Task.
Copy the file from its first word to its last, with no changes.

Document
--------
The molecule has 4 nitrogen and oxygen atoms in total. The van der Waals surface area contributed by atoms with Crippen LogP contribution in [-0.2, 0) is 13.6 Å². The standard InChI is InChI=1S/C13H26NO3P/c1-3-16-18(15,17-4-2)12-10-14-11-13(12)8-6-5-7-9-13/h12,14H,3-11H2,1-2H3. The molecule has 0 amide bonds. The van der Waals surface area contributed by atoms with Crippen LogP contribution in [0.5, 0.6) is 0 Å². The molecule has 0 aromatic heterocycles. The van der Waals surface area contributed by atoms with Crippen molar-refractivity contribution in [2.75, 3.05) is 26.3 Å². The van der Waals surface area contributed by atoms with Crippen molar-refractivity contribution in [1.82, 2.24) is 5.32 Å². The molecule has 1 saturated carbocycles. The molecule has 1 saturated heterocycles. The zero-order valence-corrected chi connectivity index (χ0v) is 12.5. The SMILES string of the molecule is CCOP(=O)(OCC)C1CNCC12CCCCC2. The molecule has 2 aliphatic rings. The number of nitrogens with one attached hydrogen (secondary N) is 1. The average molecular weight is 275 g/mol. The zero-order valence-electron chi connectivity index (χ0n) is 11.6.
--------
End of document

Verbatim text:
The molecule has 4 nitrogen and oxygen atoms in total. The van der Waals surface area contributed by atoms with Crippen LogP contribution in [-0.2, 0) is 13.6 Å². The standard InChI is InChI=1S/C13H26NO3P/c1-3-16-18(15,17-4-2)12-10-14-11-13(12)8-6-5-7-9-13/h12,14H,3-11H2,1-2H3. The molecule has 0 amide bonds. The van der Waals surface area contributed by atoms with Crippen LogP contribution in [0.5, 0.6) is 0 Å². The molecule has 0 aromatic heterocycles. The van der Waals surface area contributed by atoms with Crippen molar-refractivity contribution in [2.75, 3.05) is 26.3 Å². The van der Waals surface area contributed by atoms with Crippen molar-refractivity contribution in [1.82, 2.24) is 5.32 Å². The molecule has 1 saturated carbocycles. The molecule has 1 saturated heterocycles. The zero-order valence-corrected chi connectivity index (χ0v) is 12.5. The SMILES string of the molecule is CCOP(=O)(OCC)C1CNCC12CCCCC2. The molecule has 2 aliphatic rings. The number of nitrogens with one attached hydrogen (secondary N) is 1. The average molecular weight is 275 g/mol. The zero-order valence-electron chi connectivity index (χ0n) is 11.6.